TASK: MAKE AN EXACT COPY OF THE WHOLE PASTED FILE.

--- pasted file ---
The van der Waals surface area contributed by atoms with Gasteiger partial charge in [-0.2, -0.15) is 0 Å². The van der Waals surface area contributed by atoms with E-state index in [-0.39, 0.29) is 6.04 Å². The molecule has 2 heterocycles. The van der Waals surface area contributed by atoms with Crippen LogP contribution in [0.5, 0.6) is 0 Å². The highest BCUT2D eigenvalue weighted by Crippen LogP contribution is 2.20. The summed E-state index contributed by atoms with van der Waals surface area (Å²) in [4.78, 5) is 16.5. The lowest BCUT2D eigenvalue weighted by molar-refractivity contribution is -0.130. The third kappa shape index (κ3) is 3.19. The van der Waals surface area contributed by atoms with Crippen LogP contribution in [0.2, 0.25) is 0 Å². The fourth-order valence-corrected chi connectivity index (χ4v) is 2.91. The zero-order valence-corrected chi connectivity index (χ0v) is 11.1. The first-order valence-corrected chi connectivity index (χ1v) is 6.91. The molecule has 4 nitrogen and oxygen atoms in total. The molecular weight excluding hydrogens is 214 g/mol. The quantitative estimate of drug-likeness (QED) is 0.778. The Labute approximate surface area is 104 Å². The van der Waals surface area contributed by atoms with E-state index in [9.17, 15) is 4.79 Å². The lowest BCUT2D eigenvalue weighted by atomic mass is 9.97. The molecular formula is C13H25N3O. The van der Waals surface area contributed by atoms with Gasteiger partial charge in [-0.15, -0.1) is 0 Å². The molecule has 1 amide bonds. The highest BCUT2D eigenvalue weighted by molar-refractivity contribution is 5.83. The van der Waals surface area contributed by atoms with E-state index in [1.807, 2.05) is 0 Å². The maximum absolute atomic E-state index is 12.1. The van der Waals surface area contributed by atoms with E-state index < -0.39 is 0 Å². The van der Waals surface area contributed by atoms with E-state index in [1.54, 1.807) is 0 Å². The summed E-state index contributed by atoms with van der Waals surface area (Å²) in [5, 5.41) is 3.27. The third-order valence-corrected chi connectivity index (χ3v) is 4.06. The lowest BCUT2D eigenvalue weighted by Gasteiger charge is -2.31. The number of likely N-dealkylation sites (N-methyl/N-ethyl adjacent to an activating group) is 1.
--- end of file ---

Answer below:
The van der Waals surface area contributed by atoms with Gasteiger partial charge in [-0.2, -0.15) is 0 Å². The van der Waals surface area contributed by atoms with E-state index in [-0.39, 0.29) is 6.04 Å². The molecule has 2 heterocycles. The van der Waals surface area contributed by atoms with Crippen LogP contribution in [0.5, 0.6) is 0 Å². The highest BCUT2D eigenvalue weighted by Crippen LogP contribution is 2.20. The summed E-state index contributed by atoms with van der Waals surface area (Å²) in [4.78, 5) is 16.5. The lowest BCUT2D eigenvalue weighted by molar-refractivity contribution is -0.130. The third kappa shape index (κ3) is 3.19. The van der Waals surface area contributed by atoms with Crippen LogP contribution in [0.2, 0.25) is 0 Å². The fourth-order valence-corrected chi connectivity index (χ4v) is 2.91. The zero-order valence-corrected chi connectivity index (χ0v) is 11.1. The first-order valence-corrected chi connectivity index (χ1v) is 6.91. The molecule has 4 nitrogen and oxygen atoms in total. The molecular weight excluding hydrogens is 214 g/mol. The quantitative estimate of drug-likeness (QED) is 0.778. The Labute approximate surface area is 104 Å². The van der Waals surface area contributed by atoms with E-state index in [9.17, 15) is 4.79 Å². The lowest BCUT2D eigenvalue weighted by atomic mass is 9.97. The molecular formula is C13H25N3O. The van der Waals surface area contributed by atoms with Gasteiger partial charge in [-0.15, -0.1) is 0 Å². The molecule has 1 amide bonds. The highest BCUT2D eigenvalue weighted by molar-refractivity contribution is 5.83. The van der Waals surface area contributed by atoms with E-state index in [1.807, 2.05) is 0 Å². The maximum absolute atomic E-state index is 12.1. The van der Waals surface area contributed by atoms with E-state index < -0.39 is 0 Å². The van der Waals surface area contributed by atoms with E-state index in [1.54, 1.807) is 0 Å². The summed E-state index contributed by atoms with van der Waals surface area (Å²) in [5, 5.41) is 3.27. The third-order valence-corrected chi connectivity index (χ3v) is 4.06. The lowest BCUT2D eigenvalue weighted by Gasteiger charge is -2.31. The number of likely N-dealkylation sites (N-methyl/N-ethyl adjacent to an activating group) is 1.